And there you have it, folks, my general expectations for the commercials and your Super Bowl party. If you have more trends and cliches to add to the drinking game, share them in the comments.
Super Bowl XLIX: Reviewing the Best & Worst Commercials (Watch 'Em Here)
The time is night for the Super Bowl, where every year advertisers pony up big bucks (nowadays, north of $4 million per 30-second spot) to wave their wares in front of 100 million viewers.
Who drafted big stars to shill? Who went for laughs? Who tugged at heartstrings? And who went out of their way to remind us with a sledgehammer, “Sex sells”?
Read our quick take on many of the commercials from Super Bowl XLIX, and then share your own reviews in Comments.
JURASSIC WORLD | Want now. That is all. [TOUCHDOWN]
ESURANCE, “Sorta Mom” | Reckless wreck Lindsay Lohan seen as the equivalent of a young lad’s mom, at least in some insurers’ eyes. Clever message, once you recognize, “Ohhh… it’s Lindsay Lohan.” [SAFETY]
TOYOYA CAMRY, “How Great I Am” | Paralympic snowboarder Amy Purdy puts her best feet forward, in multiple and highly impressive ways, though there’s a unarguable disconnect with the auto sell at hand. [SAFETY]
TURBOTAX, “Boston Tea Party” | AKA when a copywriter’s late-night folly of wordplay begets an $8 million ad buy. Oof. [FUMBLE]
GAME OF WAR, “Who I Am” | Supermodel Kate Upton is (barely) poured into a breastplate, in the name of touting a game app/proving she’s no actress. [FUMBLE]
TOMORROWLAND | The Disneyfile in me wants to anticipate this film more than I currently do, though every new teaser certainly helps. At least now we know there’s a rocket ship involved. [FIELD GOAL]
BMW, “Cars/Today Show” | I kinda loved this spot, if only for the flashback to how strange this whole “Internet” thing was some 20 years ago. Points subtracted for the suggested visual of Couric twerking. [SAFETY]
SNICKERS, “The Brady Bunch” | Retro TV goodness + Danny Trejo + seamless dubbing + Steve Buscemi cameo = [TOUCHDOWN]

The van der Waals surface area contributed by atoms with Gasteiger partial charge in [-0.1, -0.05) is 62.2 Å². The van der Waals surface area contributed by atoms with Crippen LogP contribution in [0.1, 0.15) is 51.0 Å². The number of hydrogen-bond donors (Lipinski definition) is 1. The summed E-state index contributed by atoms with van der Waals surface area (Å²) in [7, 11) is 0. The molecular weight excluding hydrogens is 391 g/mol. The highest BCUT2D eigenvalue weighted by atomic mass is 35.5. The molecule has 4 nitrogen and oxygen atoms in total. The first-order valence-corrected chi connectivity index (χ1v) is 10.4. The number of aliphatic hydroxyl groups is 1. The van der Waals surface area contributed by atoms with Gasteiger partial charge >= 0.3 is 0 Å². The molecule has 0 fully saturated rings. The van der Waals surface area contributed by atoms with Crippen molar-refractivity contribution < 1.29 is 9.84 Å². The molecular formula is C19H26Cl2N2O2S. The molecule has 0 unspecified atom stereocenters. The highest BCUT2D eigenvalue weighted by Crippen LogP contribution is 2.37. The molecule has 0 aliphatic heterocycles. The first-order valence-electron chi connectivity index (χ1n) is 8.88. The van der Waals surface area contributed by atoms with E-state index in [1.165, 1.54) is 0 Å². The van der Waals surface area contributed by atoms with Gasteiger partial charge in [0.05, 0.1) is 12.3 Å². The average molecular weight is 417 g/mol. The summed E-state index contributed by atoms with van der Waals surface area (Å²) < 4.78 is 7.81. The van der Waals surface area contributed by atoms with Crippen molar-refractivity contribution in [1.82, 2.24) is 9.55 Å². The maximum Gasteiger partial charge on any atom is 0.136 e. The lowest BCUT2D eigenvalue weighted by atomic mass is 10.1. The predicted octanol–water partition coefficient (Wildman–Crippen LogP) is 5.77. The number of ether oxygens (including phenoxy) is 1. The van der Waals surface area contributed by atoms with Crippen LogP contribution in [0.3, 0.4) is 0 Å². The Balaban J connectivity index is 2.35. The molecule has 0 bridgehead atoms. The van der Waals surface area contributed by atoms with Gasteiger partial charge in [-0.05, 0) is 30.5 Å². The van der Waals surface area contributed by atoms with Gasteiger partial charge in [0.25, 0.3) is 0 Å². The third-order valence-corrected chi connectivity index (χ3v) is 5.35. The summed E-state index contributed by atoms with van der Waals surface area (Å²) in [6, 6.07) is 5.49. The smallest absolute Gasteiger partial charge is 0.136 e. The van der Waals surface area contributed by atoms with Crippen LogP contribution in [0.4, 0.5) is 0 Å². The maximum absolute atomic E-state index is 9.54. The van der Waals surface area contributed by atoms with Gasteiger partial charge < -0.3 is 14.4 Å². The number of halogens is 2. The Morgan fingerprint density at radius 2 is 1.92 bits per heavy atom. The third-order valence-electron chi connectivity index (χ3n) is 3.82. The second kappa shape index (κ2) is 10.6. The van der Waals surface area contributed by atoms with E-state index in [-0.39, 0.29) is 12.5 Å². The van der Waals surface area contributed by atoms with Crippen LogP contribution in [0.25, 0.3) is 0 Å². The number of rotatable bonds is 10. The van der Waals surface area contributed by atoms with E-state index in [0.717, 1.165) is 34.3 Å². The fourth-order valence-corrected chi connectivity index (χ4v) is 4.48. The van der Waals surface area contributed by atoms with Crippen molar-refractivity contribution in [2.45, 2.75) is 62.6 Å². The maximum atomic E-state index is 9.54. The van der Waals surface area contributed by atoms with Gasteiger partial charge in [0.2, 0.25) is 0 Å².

MINIONS, “Super Fan Spot” | Adorable, indecipherable Minion fun, though without any hint at the plot (which is some sort of time-spanning “origin” tale). Only question is whether my sons will have outgrown these guys by the time it comes out. [SAFETY]
CARNIVAL CRUISE, “Return to the Sea” | Cruise ships take a lotta knocks (for viral outbreaks, spouses pitched over railings, power outages, etc), so this bit of PR is to be expected. Not sure if it’ll convert skeptics, though. [SAFETY]
T-MOBILE, “Save the Data” | Sure, Kim K. is “in” on the joke (about her own narcissistic rep), but did no one tell her she needs to act the tiniest bit animated when appearing on (a family friendly) video? [SAFETY]
BUDWEISER, “Lost Dog” | Clydesdale’s puppy pal gets lost out in the big, bad world, almost accosted by a big, bad wolf — but the horses gallop to the rescue. A fine addition to the annual series, if a bit dark. [TOUCHDOWN]
NATIONWIDE, “Invisible Mindy” | Mindy Kaling’s insurance company has left her feeling invisible, so she makes the most of it — yet comes up just shy of macking on Matt Damon. A clear message smartly executed. [TOUCHDOWN]
TERMINATOR: GENISYS | It’s ex-governor Arnold vs. young Arnold! Consider this s kid’s curiosity piqued. I’ll be back. [FIELD GOAL]
COCA-COLA, “#MakeItHappy” | A spilled Coke turns allllll of the Internet’s hate into love. If. Only. A beautiful sentiment. [TOUCHDOWN]
FAST & FURIOUS 7 TRAILER | Come for Paul Walker’s farewell performance, stay for the patently ridiculous stunts/set pieces. [FIELD GOAL]